It is known that individuals who initially experience cigarette smoking as a pleasurable rather than a negative experience are most likely to develop a pattern of daily smoking (Ríos-Bedoya et al. 2009
). If alcohol reduces negative subjective experiences and the expectation of alcohol improves positive subjective experiences associated with tobacco smoking, it is possible that these factors may facilitate the transition to regular daily smoking. Many smokers stabilize their smoking patterns in early adulthood (Chassin et al. 2000
), and the current findings support the notion that alcohol may play a role in this trajectory by increasing the reinforcing value of smoking. It is thought that alcohol potentiates the reinforcing effects of tobacco and vice versa (Rose et al. 2004
; Shiffman and Balabanis 1995
). Microdialysis studies with nicotine-naive rats have found that alcohol and nicotine additively increase extracellular dopamine release in the nucleus accumbens, providing a possible explanation for this relationship (Tizabi et al. 2002
This study has several limitations. The present work included a single dose of alcohol (0.08 g/dL targeted BAL), less than what the participants reported that they generally drank in a drinking episode. Future research could incorporate higher and lower doses of alcohol to explore dose-dependent effects on reactivity to smoking, as well as explore the full blood alcohol curve as the current study focused on ascending limb effects only. Interview-based findings have indicated that inexperienced smokers tend to drink to binge levels prior to smoking during a drinking episode (consistent with a 0.08 g/dL blood alcohol level) and then to continue to smoke intermittently during alcohol consumption (Harrison et al. 2009
). Future work could also manipulate the method of nicotine delivery to determine whether alcohol and the expectation of alcohol improve reactivity to smoking tobacco more generally or to nicotine specifically. Studies have demonstrated that nicotine increases alcohol consumption in non-nicotine-dependent male smokers (Acheson et al. 2006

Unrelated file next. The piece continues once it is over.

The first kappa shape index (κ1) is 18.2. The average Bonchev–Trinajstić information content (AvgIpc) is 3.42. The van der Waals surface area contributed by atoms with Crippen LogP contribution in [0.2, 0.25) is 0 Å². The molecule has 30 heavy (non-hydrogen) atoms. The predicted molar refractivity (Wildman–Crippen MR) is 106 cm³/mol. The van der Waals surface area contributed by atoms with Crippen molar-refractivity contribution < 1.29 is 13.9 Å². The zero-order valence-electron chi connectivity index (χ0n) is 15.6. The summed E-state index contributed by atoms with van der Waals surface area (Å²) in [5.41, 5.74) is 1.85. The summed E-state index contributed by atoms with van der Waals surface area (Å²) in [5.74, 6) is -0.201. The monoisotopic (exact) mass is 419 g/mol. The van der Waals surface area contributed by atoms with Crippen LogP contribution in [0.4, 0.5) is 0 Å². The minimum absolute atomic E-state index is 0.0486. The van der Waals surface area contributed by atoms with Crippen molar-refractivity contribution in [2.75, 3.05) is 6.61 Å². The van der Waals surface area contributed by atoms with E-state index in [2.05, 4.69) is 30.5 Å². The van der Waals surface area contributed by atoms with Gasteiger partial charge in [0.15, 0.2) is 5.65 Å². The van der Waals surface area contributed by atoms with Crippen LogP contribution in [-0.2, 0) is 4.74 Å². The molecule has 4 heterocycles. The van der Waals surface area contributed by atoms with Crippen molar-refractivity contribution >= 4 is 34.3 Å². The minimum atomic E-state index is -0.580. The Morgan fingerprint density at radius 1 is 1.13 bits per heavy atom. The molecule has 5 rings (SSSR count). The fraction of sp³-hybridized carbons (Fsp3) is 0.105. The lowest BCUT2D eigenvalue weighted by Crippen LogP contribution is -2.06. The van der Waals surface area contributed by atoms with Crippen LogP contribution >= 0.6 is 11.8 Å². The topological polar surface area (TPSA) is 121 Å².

; Barrett et al. 2006
) and decreases consumption in non-nicotine-dependent female smokers (Acheson et al. 2006
). While we did not find any effects of gender on our primary outcomes, this study was not powered to examine gender differences. Also, our sample was primarily Caucasian, and results may be limited in their generalizability to other racial or ethnic groups. Finally, as outlined in the methods section and similar to other investigations (Acheson et al. 2006
; Fillmore et al. 2009
; Perkins et al. 2004
), we altered the response format of some of our measures, which may change the psychometric properties of these scales.
In our sample, we attempted to recruit individuals who may develop into Chassin’s et al. (2000)
“late-stable smokers”, which had infrequent smoking during high school but increased to daily smoking over the course of early adulthood. Due to alcohol consumption, our minimum age was 21. We hypothesize that our findings would also generalize to younger samples, but this would have to be examined with other methodological approaches (e.g., event sampling). While we did demonstrate that positive and negative subjective reactions to smoking were altered either by alcohol or the expectation of alcohol consumption, use of a CReSS smoking topography system may have reduced smoking enjoyment (Blank et al. 2009
). Also, subjective reactivity to smoking a cigarette was measured immediately after smoking the single cigarette. While the instructions requested that subjects respond to how the cigarette made them feel, it is possible that subjects misattributed the effects of alcohol to this tobacco-related questionnaire. Ideally, this same item set should have been administered with regard to alcohol effects just prior to smoking. There were also issues with the alcohol blinding. While we did demonstrate significant expectancy effects, only 71% believed they had consumed alcohol in the placebo condition. Asking subjects to discern the amount of alcohol in a drink would have been a more sensitive estimation of subjects’ abilities to discriminate the high-alcohol from the placebo beverage, given that the placebo contained a small amount of alcohol. Also, examining lower doses of alcohol (e.g., 0.04 g/kg) which can be more effectively blinded would further help to disentangle expectancy and pharmacological effects.
This preliminary study was unique in examining the effects of alcohol and alcohol expectancy on smoking reactivity in young adults who still at an experimental stage of smoking. The findings demonstrated that alcohol expectancy rather than alcohol influenced positive subjective effects of smoking, whereas alcohol rather than alcohol expectancy increased ad lib smoking and decreased negative subjective effects of smoking in relatively inexperienced young adult smokers who are heavy drinkers. These results support and extend longitudinal findings documenting that alcohol use facilitates the development of tobacco dependence (Jackson et al. 2002
). Considering the role of alcohol in the development of nicotine dependence should lead to more effective prevention and treatment options.